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Squeglia v. Berryhill

United States District Court, D. New Hampshire

February 28, 2017

Annette Squeglia
v.
Nancy A. Berryhill, Acting Commissioner of Social Security[1] Opinion No. 2017 DNH 036

          ORDER

          Joseph DiClerico, Jr., United States District Judge

         Annette Squeglia seeks judicial review, pursuant to 42 U.S.C. § 405(g), of the decision of the Acting Commissioner of Social Security, denying her application for disability insurance benefits under Title II of the Social Security Act, 42 U.S.C. § 423. Squeglia contends that the Administrative Law Judge (“ALJ”) erred in concluding that she was not disabled prior to her last insured date. Squeglia moves to reverse the decision. The Acting Commissioner moves to affirm.

         Standard of Review In reviewing the final decision of the Acting Commissioner in a social security case, the court “is limited to determining whether the ALJ deployed the proper legal standards and found facts upon the proper quantum of evidence.” Nguyen v. Chater, 172 F.3d 31, 35 (1st Cir. 1999); accord Seavey v. Barnhart, 276 F.3d 1, 9 (1st Cir. 2001). The court defers to the ALJ's factual findings as long as they are supported by substantial evidence. § 405(g); see also Fischer v. Colvin, 831 F.3d 31, 34 (1st Cir. 2016). “Substantial evidence is more than a mere scintilla. It means such relevant evidence as a reasonable mind might accept as adequate to support a conclusion.” Castillo Condo. Ass'n v. U.S. Dep't of Housing & Urban Dev., 821 F.3d 92, 97 (1st Cir. 2016) (internal quotation marks omitted). “[S]ubstantial evidence does not mean either uncontradicted evidence or overwhelming evidence” but instead can be satisfied “even if the record arguably could justify a different conclusion.” Id. (internal quotation marks omitted).

         Background

         Squeglia applied for social security disability insurance benefits in February of 2011, alleging a disability beginning on January 1, 1995, caused by cyclical vomiting syndrome or stomach migraine, panic attacks, anxiety, and nausea. Her last insured date was June 30, 1998. Squeglia was thirty-five years old when her insured period expired. She completed the twelfth grade and had worked as an electronics assembler and solderer and as a waitress.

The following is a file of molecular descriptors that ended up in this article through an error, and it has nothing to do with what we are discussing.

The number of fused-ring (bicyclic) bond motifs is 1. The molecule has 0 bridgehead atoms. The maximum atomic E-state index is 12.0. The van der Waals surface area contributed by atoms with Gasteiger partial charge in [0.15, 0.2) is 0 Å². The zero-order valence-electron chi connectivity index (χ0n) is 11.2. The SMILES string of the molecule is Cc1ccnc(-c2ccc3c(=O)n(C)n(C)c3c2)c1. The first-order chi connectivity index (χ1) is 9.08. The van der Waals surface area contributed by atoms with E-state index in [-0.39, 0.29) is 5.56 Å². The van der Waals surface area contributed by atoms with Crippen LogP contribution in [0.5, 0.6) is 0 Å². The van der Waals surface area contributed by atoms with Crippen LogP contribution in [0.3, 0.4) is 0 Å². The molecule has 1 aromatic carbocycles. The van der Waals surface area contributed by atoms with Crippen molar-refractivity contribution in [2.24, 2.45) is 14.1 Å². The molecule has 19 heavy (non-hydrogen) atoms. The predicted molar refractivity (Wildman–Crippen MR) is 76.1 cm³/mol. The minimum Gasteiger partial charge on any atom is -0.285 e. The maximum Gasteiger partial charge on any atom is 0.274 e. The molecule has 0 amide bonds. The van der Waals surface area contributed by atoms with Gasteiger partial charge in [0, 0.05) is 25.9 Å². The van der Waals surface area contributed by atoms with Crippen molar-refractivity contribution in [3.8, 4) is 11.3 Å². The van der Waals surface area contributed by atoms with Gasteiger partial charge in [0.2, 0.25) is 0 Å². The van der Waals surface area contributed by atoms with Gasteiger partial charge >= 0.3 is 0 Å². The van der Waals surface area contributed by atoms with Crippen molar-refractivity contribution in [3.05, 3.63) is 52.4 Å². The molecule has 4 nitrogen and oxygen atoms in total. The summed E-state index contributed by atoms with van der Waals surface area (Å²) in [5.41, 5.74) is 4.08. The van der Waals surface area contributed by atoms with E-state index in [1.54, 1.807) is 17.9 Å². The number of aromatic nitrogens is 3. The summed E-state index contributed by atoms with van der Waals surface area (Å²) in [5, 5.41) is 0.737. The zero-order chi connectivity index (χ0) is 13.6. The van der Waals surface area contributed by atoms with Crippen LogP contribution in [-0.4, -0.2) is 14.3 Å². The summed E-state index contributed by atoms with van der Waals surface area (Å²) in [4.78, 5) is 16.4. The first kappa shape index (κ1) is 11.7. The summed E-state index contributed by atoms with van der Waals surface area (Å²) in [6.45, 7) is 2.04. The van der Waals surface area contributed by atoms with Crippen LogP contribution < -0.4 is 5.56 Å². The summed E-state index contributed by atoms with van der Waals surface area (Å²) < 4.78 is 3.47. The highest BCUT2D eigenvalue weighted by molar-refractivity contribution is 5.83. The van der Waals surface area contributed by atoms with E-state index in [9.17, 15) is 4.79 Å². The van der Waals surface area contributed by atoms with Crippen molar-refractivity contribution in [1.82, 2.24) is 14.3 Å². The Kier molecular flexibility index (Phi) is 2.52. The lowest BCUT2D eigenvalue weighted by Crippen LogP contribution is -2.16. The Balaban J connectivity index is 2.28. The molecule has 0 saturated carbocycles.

Prior to her last insured date, Squeglia went to the emergency room in March of 1998 because of vomiting, abdominal pain, and diarrhea. Tests showed that her amylase level was elevated.[2] She improved while in the emergency room and reported that she was not in pain and felt fine. The abdominal x-ray done during that incident was normal.

         In December of 1998, Squeglia went to the emergency room because of abdominal pain. Squeglia reported a history of abdominal pain, nausea, and vomiting. On examination, Dr. Martinelli found that Squeglia's heartrate and rhythm were normal and her abdomen was not tender when she was examined while distracted. When Squeglia focused on the examination, however, she indicated that her abdomen was tender. The abdominal CT scan suggested pancreatitis but was otherwise normal.

         The next day Squeglia again went to the emergency room for abdominal pain. The examination, abdominal x-ray, and ultrasound were normal. Dr. Martinelli wrote that Squeglia appeared to have acute episodes of pancreatitis but that the presentation was atypical. A test done in January of 1999 to examine the bile ducts confirmed gastritis.

         Squeglia had another episode of pain, nausea, and vomiting in March of 2001. She was diagnosed with gastroenteritis. During an examination in April of 2002, Squeglia reported her prior abdominal pain and elevated amylase level, said she had had no continuing problem, and was taking medication for gastritis without symptoms. On examination, the provider found no acute distress and nothing out of the ordinary.